After a recent experience, it seems timely to talk about the impact of customer service. How do you like to be treated at the checkout counter…with a smile or a sour face?
Quite simply, customer service is, “the assistance and advice provided by a company to those people who buy or use its products or services.” A receptionist represents the “face” of a business and gives the first impression of how that company or store does business. Are they happy to see you and appreciate you? Or are you an inconvenient nuisance to that person’s texting or daydreaming?
The recent experience mentioned above was not a good one. Encountering a receptionist who was either having a bad day or just shouldn’t be the face of the company, her attitude was one of being irritated. Maybe she should reconsider her career choice.
What we project to others does leave an impression. After all, here it is, days after encountering the grouchy receptionist, and the thoughts linger. It may sound trite, but a little smile can go a long way. You just may be the only person to share a smile with someone who really needs it. No one wants to feel invisible or that they are a bother.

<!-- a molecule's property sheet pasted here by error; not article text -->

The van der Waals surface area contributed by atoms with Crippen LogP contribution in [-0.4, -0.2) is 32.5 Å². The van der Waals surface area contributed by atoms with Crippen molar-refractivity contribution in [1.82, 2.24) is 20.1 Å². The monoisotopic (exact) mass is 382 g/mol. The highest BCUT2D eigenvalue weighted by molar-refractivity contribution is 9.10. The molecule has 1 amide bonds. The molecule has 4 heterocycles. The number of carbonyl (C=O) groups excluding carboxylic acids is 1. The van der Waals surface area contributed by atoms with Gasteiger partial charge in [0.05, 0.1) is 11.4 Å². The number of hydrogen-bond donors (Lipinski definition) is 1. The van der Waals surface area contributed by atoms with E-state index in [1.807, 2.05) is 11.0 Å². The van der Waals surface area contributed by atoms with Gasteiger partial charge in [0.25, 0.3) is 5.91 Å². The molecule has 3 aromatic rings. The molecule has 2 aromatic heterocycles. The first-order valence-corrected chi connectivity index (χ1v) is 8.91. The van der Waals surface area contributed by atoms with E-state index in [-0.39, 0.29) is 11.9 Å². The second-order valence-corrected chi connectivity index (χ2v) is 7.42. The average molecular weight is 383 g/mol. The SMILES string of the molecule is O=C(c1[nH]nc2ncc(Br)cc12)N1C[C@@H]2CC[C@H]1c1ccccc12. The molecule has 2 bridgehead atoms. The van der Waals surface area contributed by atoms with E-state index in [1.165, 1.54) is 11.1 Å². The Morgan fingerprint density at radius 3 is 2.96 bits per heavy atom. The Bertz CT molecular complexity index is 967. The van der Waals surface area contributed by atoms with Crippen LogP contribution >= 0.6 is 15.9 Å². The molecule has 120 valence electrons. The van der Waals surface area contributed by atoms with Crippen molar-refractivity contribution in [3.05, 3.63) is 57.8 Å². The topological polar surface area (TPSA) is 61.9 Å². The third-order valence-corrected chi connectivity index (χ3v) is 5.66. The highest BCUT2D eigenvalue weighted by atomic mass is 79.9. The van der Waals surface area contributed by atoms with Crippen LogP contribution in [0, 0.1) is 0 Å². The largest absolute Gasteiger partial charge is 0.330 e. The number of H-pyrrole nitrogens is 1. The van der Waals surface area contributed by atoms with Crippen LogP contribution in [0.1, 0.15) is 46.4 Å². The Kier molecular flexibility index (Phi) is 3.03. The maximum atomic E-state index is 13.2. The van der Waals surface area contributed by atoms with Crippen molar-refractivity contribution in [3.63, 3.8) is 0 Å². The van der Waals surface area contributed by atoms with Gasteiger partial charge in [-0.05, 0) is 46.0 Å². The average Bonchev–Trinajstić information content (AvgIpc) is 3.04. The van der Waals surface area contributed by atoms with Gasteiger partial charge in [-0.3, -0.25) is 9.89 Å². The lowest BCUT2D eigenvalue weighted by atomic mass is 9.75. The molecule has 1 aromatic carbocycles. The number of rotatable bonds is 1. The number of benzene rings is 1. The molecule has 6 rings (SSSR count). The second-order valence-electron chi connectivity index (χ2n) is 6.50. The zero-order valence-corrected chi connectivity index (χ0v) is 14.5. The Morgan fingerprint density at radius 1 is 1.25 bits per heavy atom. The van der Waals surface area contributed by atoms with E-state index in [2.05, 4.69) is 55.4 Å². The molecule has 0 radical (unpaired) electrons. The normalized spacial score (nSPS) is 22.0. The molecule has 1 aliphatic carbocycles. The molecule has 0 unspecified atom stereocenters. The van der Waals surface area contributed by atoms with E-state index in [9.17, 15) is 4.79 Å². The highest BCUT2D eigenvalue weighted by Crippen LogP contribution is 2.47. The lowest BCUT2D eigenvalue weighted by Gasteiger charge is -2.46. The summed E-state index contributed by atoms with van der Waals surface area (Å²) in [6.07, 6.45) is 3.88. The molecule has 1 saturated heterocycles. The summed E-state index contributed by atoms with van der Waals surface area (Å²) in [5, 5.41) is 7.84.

As we are now in the thick of the holiday shopping season, consider the customer service you’re receiving. Do you leave the store or business feeling glad you came there and happy to support them with your dollars?
For those in the customer service business, don’t underestimate the impact your attitude can have on shoppers or clients. Everyone has frustrating days, gets impatient or just wants to be somewhere else. But what many don’t realize it that smiles – both giving and receiving them – leave a good feeling inside, and happiness can be contagious. It is in your power as a receptionist, cashier, or sales associate to spread warmth. After all, it’s already cold enough outside!
As a business owner, don’t overlook the importance of sharing with your employees the expectations you have for giving your customers a positive experience. Included in any new employee orientation should be very specific guidelines to follow when it comes to customer service. You may think it’s obvious that people hear a smile over the phone, but do your employees know this is true?
Lastly, a customer left with a bad impression after walking out your door is more likely to share their negative experience with others than their positive one. News of bad customer service reaches more than twice as many ears as praise for a good service experience, and it takes 12 positive experiences to make up for one unresolved negative encounter. As a business owner, ponder that, and make customer service a priority.